05 Jan Downton Abbey
Posted at 21:31h in Miscellanea
It’s almost here, Anglophiles! Season 3 of Downton Abbey begins on Sunday January 6!
If you want to enhance your Downton experience or find a fix for those days when the suspense around Matthew and Lady Mary’s romance just isn’t enough, you might enjoy some of these titles.
Edwardian Cooking: 80 recipes inspired by Downton Abbey’s elegant meals. Feast like it’s 1913.
Manor House – Reality television as done by PBS. One family gets to be the aristocrats. Everyone else is a servant. If you enjoyed this, you might also enjoy others in this series like Colonial House, Frontier House and 1940s House.
Gosford Park – Surely you’ve seen this dazzling murder mystery, written by Julian Fellowes and starring Maggie Smith?
Lady Chatterley’s Lover by DH Lawrence – Censored by the US government and not (legally) available here in all its naughty glory until 1959 (Wikipedia has a great run down on the legal fight to overturn the government’s censorship of the text, including the tantalizing threat of one US senator to read the steamy portions of the book aloud on the Senate floor), DH Lawrence‘s tale of class conflict and smoldering sexuality in the post-World War One Britain is a classic.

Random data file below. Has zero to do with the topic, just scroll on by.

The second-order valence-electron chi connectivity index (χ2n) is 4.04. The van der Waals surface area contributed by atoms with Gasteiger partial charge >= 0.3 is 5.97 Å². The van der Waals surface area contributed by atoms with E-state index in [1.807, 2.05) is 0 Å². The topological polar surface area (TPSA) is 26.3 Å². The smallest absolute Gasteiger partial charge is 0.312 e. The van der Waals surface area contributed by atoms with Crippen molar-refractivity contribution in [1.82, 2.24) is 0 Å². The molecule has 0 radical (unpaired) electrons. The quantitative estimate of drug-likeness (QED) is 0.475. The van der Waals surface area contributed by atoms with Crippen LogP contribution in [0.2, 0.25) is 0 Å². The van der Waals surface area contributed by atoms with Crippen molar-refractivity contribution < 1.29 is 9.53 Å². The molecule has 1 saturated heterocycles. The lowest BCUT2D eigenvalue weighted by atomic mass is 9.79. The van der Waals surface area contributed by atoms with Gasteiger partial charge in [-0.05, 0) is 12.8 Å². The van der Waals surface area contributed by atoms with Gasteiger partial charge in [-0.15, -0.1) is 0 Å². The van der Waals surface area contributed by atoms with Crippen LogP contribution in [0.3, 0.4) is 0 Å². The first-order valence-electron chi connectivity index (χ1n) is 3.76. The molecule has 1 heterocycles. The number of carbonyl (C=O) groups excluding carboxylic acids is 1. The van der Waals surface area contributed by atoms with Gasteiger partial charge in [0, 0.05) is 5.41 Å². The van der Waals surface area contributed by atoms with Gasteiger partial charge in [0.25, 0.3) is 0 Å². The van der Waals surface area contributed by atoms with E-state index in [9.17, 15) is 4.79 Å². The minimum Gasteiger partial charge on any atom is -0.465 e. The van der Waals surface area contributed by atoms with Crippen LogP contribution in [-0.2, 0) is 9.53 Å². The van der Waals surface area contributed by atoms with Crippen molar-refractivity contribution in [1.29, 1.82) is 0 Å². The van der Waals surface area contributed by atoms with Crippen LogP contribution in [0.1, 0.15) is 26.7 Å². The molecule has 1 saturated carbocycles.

Uninvited Guests by Sadie Jones This recent novel from acclaimed British writer Sadie Jones mixes dry wit and dark humour.
Lady Almina and the real Downton Abbey: the lost legacy of Highclere Castle by the Countess of Carnarvon Take a look at the history of the majestic house used for the fictional Downton Abbey.
Fall of Giants by Ken Follett – Grand in size and scope, this 1000+ page novel chronicles the upheaval wrought by the First World War across Europe and the Americas.
The Time Machine by HG Wells I put this book on the list in a nod to the Dowager Countess. After electric lighting and a telephone are installed at Downton, the Dowager exasperatingly says “Sometimes I feel as if I were living in an HG Wells novel.”
The American Heiress by Daisy Godwin A wealthy American named Cora marries into the British aristocracy near the turn of the 20th century. Sound familiar?